As a weed, the common dandelion – Taraxacum officinale – is the bane of most gardeners’ existence. We yank it out, dig it up, spray it, and grumble. But still it persists. The cheery yellow flower is pretty, but its puffball of flyaway fruit allows seed to be transported on the wind, and it multiplies in places where it isn’t wanted, because, after all, it’s an ordinary weed.
The regal and fragrant lily, on the other hand – Lilium longiflorum – with its creamy white trumpet-shaped flowers, has become a symbol of Easter and graces many churches at this special season. As flowers go, it’s decidedly extraordinary.
But the thing is… both flowers are beautiful, aren’t they? Just in different ways and for different reasons.
That’s also true of fiction. I read in different genres, but I wouldn’t normally choose to read science fiction or paranormal novels, for instance, even if they’re acclaimed as best sellers. I know from their reputations many of them are as well written as any of my usual choices, but what I pick up from libraries and bookstores is determined by my personal preferences.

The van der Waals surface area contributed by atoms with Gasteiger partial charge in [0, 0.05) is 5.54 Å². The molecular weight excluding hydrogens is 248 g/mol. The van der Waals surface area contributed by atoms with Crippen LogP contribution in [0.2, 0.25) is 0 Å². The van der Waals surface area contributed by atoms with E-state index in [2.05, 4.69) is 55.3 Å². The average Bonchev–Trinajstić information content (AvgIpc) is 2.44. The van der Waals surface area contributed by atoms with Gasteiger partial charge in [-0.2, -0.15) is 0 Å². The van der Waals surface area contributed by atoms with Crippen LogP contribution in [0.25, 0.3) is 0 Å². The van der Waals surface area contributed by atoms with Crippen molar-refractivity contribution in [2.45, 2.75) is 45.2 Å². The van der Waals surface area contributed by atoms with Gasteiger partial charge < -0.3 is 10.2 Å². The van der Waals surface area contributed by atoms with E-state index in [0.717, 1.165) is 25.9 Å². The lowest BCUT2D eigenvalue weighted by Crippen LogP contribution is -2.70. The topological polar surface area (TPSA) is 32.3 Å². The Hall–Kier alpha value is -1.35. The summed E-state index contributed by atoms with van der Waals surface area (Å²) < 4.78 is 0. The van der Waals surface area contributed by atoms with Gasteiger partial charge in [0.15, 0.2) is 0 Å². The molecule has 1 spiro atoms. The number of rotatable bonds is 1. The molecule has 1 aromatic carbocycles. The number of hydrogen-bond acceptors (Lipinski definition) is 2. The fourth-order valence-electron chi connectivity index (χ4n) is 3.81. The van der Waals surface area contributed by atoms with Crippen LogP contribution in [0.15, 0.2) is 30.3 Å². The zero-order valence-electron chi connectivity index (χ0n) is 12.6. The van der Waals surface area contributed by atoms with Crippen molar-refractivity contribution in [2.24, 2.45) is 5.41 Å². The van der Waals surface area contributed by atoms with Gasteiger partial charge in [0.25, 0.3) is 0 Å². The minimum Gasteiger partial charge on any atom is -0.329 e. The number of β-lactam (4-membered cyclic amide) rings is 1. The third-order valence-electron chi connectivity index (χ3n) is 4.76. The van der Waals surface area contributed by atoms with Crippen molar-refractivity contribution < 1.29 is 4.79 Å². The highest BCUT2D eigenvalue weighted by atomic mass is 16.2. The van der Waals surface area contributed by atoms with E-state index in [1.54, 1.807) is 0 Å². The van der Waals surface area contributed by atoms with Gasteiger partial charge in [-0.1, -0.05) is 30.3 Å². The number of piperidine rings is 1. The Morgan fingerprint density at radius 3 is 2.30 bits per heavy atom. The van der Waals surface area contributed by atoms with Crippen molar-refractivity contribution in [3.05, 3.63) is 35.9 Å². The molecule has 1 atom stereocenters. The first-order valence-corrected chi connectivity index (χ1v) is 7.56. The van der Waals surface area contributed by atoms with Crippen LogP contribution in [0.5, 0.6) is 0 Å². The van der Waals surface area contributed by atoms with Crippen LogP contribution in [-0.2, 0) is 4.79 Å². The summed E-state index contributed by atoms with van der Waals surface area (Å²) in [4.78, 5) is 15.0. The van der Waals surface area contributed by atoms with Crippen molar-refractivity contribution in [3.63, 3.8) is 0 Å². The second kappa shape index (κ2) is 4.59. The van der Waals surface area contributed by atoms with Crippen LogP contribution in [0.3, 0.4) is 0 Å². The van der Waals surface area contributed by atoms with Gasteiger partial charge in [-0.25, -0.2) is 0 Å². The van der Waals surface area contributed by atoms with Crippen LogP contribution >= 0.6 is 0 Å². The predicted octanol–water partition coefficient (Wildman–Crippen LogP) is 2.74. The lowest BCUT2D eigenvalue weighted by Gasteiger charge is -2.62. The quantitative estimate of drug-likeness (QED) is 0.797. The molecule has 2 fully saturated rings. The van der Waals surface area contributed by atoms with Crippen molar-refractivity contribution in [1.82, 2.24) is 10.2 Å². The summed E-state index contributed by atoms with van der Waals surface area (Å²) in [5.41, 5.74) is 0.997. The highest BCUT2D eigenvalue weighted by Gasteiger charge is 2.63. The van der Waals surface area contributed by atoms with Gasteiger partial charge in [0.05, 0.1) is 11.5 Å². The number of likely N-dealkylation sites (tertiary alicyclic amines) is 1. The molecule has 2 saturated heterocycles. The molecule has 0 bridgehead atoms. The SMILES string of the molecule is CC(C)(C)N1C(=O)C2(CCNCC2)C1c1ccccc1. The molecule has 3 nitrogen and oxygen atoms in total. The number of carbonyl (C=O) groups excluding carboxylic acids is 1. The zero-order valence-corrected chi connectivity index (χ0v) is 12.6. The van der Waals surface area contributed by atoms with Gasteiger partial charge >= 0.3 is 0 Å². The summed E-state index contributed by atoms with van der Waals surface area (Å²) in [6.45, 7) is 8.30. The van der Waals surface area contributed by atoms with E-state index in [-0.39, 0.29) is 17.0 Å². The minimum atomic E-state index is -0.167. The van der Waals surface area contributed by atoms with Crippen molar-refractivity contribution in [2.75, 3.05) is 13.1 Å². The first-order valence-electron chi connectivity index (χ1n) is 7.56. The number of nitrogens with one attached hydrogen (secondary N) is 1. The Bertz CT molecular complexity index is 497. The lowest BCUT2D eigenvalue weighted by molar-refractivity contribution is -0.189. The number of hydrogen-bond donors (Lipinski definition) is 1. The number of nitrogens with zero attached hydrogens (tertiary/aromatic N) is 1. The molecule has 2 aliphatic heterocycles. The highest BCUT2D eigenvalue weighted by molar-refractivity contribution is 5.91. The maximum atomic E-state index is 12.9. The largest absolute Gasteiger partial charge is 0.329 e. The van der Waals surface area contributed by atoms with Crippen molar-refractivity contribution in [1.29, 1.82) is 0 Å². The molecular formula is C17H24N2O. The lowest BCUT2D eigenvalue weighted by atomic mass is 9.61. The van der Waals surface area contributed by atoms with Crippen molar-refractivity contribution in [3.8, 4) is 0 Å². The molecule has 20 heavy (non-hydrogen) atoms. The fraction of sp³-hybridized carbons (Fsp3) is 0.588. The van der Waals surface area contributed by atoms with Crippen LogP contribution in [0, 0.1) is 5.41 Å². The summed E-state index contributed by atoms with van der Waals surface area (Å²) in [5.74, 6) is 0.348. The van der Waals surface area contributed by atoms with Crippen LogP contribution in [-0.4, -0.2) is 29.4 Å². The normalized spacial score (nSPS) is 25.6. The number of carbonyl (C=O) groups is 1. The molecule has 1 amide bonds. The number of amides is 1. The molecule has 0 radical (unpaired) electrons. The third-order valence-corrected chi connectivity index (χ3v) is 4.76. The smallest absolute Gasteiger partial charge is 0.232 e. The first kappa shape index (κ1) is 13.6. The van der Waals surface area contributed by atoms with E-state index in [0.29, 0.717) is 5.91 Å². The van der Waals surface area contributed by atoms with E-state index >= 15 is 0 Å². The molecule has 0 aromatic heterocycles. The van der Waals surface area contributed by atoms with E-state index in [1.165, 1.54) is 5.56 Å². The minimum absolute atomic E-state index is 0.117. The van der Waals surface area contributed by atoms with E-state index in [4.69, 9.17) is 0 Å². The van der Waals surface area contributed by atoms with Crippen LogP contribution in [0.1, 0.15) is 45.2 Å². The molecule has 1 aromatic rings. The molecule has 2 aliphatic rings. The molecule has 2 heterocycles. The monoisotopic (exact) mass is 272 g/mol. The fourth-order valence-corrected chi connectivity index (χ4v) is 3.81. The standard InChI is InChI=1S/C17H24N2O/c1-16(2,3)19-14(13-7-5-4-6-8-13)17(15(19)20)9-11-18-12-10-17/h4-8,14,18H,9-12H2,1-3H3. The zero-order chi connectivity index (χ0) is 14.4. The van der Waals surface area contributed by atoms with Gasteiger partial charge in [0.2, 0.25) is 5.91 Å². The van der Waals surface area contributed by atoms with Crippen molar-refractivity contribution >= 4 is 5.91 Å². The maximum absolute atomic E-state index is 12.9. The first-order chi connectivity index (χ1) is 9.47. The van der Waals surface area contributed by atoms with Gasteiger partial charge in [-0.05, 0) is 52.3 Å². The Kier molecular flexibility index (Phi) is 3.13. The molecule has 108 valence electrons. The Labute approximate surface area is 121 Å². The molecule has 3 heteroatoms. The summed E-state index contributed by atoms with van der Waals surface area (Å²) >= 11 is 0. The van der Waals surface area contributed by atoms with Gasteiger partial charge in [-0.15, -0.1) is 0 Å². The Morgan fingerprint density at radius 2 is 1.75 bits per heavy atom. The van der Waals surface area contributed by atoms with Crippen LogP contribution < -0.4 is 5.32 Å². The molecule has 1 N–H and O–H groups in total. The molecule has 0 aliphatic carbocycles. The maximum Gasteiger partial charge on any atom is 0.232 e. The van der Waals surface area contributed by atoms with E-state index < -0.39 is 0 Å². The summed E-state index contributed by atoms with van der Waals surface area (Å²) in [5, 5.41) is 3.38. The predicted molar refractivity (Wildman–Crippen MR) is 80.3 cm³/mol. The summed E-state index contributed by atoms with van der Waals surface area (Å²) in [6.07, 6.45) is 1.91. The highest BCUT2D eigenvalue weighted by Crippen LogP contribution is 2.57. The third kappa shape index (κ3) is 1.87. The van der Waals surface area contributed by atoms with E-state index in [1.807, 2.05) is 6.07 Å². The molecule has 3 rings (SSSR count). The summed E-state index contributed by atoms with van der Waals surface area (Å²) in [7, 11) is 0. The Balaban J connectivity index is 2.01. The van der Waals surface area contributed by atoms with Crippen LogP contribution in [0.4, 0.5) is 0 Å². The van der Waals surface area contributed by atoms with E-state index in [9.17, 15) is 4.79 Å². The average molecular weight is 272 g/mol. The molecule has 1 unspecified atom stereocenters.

As a young girl I started reading The Bobbsey Twins series, and later it was Albert Payson Terhune’s dog stories. Through passing years I’ve gone on kicks of reading a favourite author or a favourite theme, reading everything available before moving on to another. I’m still a little like that today. I’m passionate about some authors and topics, and will read those books to the exclusion of all else.
I realize I miss a lot of good books that way, but there’s a limit to the amount of time I have for pleasure reading. My TBR* pile keeps getting taller and when I have to make choices, I reach for what I know from experience will be a guaranteed good read. I choose what for me will be an extraordinary reading experience, rather than risk an ordinary one.
Excluding books on the craft of writing or what you read for research, what genres do you read for pleasure? Do you read in multiple genres? What governs your reading choices? Do you think by limiting the choice of genres a reader is being deprived of a valuable reading experience? I’d love to hear your opinion.
(* to be read)
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